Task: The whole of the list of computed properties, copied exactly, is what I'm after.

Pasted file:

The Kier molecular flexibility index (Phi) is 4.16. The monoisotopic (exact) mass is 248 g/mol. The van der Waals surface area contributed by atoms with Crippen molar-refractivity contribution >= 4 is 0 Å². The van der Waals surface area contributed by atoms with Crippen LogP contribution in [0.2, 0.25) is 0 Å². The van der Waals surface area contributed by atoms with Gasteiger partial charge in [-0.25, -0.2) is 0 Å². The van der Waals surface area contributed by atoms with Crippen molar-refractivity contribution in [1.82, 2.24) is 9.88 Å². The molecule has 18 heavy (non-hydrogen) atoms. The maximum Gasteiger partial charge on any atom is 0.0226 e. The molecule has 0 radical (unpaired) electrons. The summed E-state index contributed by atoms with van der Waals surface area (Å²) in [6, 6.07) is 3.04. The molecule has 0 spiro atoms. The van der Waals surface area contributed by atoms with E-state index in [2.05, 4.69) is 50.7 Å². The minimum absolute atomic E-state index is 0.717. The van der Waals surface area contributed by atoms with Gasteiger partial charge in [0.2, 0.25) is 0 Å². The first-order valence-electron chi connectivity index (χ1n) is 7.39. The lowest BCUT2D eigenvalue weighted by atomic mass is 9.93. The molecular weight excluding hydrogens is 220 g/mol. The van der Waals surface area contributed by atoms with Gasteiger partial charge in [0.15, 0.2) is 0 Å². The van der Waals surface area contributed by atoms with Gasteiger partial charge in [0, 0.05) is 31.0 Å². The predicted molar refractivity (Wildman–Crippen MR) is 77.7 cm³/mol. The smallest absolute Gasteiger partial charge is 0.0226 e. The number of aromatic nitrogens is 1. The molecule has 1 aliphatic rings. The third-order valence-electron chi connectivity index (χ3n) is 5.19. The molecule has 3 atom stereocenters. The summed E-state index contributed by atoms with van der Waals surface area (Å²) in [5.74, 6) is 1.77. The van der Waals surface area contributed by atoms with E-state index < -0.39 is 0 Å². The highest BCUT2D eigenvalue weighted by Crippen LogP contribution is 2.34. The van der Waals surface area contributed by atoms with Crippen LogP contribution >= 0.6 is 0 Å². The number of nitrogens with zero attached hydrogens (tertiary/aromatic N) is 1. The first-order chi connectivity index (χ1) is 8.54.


The Kier molecular flexibility index (Phi) is 4.16. The monoisotopic (exact) mass is 248 g/mol. The van der Waals surface area contributed by atoms with Crippen molar-refractivity contribution >= 4 is 0 Å². The van der Waals surface area contributed by atoms with Crippen LogP contribution in [0.2, 0.25) is 0 Å². The van der Waals surface area contributed by atoms with Gasteiger partial charge in [-0.25, -0.2) is 0 Å². The van der Waals surface area contributed by atoms with Crippen molar-refractivity contribution in [1.82, 2.24) is 9.88 Å². The molecule has 18 heavy (non-hydrogen) atoms. The maximum Gasteiger partial charge on any atom is 0.0226 e. The molecule has 0 radical (unpaired) electrons. The summed E-state index contributed by atoms with van der Waals surface area (Å²) in [6, 6.07) is 3.04. The molecule has 0 spiro atoms. The van der Waals surface area contributed by atoms with E-state index in [2.05, 4.69) is 50.7 Å². The minimum absolute atomic E-state index is 0.717. The van der Waals surface area contributed by atoms with Gasteiger partial charge in [0.2, 0.25) is 0 Å². The first-order valence-electron chi connectivity index (χ1n) is 7.39. The lowest BCUT2D eigenvalue weighted by atomic mass is 9.93. The molecular weight excluding hydrogens is 220 g/mol. The van der Waals surface area contributed by atoms with Gasteiger partial charge in [0.15, 0.2) is 0 Å². The van der Waals surface area contributed by atoms with Gasteiger partial charge in [0, 0.05) is 31.0 Å². The predicted molar refractivity (Wildman–Crippen MR) is 77.7 cm³/mol. The smallest absolute Gasteiger partial charge is 0.0226 e. The number of aromatic nitrogens is 1. The molecule has 1 aliphatic rings. The third-order valence-electron chi connectivity index (χ3n) is 5.19. The molecule has 3 atom stereocenters. The summed E-state index contributed by atoms with van der Waals surface area (Å²) in [5.74, 6) is 1.77. The van der Waals surface area contributed by atoms with E-state index < -0.39 is 0 Å². The highest BCUT2D eigenvalue weighted by Crippen LogP contribution is 2.34. The van der Waals surface area contributed by atoms with Crippen LogP contribution >= 0.6 is 0 Å². The number of nitrogens with zero attached hydrogens (tertiary/aromatic N) is 1. The first-order chi connectivity index (χ1) is 8.54.